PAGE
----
'Denying Dalai visa will boost his peace efforts'
Johannesburg: Barring Tibet spiritual leader
Dalai Lama from South Africa will create more awareness about
his peace efforts in his Himalayan homeland, Desmond Tutu
Peace Trust has said.
"ironically, the Dali Lama's message foe pace and
compassion might reach more people than if he had been allowed
to come here," chairman of the Trust Dumisa Ntsebeza said as
the body prepared to link up by video with the exiled Tibetan
spiritual leader at his Dharamsala home in India.
The Tibetan spiritual leader is a longtime friend of Tutu
and a fellow Nobel Peace Prize winner.
Archbishop Emeritus Desmond Tutu had invited the Dalai
Lama to deliver the inaugural Desmond Tutu International
Peace Lecture today at the University of Cape Town as part of
Tutu's 80th birthday celebrations this weekend.
After a debacle in the delay of issuing a visa to the
Dalai Lama, organisers now plan to host a debate including
Tutu and the Dalai Lama via which will be broadcast live on
international TV channels, YouTube and other live streaming
"So millions of people should see and hear the spiritual
leader's message of hope and compassion," Ntsebeza said.
The debate was arranged after original plans failed
even following Ntsebeza throwing down the gauntlet to Deputy
President Kgalema Motlanthe after he said earlier this week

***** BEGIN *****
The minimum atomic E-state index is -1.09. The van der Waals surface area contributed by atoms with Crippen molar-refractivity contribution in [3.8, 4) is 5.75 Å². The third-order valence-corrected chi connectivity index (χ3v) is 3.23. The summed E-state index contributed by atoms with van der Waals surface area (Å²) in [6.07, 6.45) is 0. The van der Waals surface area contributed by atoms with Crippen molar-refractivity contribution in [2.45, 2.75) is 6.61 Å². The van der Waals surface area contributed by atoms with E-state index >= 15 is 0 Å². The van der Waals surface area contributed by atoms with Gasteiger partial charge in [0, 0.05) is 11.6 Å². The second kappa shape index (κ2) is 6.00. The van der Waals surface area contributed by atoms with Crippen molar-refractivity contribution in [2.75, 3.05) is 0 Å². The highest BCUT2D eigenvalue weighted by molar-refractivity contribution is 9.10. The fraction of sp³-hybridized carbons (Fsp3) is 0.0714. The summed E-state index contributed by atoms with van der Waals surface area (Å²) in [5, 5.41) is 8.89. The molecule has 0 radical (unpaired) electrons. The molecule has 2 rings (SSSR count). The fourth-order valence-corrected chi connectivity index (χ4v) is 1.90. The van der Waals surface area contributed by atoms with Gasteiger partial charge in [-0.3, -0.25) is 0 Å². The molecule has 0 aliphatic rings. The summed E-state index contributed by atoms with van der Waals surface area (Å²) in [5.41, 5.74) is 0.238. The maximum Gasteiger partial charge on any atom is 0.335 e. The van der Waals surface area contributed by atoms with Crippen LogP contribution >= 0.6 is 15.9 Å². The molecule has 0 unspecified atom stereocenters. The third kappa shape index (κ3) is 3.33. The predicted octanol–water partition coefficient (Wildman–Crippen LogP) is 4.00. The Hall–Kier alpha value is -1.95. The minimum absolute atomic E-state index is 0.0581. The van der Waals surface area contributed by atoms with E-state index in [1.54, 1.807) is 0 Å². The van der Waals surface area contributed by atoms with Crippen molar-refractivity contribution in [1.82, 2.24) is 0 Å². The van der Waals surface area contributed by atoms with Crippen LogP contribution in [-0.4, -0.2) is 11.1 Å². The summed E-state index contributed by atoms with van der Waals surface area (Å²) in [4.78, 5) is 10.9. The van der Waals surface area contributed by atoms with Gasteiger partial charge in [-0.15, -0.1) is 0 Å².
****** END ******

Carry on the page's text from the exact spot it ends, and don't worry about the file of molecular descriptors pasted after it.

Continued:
that the Dalai Lama would have received a visa if he had not
cancelled his visit to South Africa.
Citing his wish not to "inconvenience anyone" , the Dalai
Lama said on Tuesday he had cancelled his visit, which
included four public lectures across the country.
At one in Durban, he would have received the Mahatma
Gandhi International Award for Reconciliation and Peace, made
annually by the Gandhi Development Trust, an organisation
started in 2002 by Ela Gandhi, a granddaughter of the Mahatma
who spent the formative years of his fight against injustice
in South Africa.
But Motlanthe's spokesman Thabo Masebe said afterwards
that "the Deputy President does not issue visas".
It has been widely speculated that South Africa had
been delaying the visa application due to pressure from its
largest trading partner China, where during a visit last week,
Motlanthe concluded huge investment deals.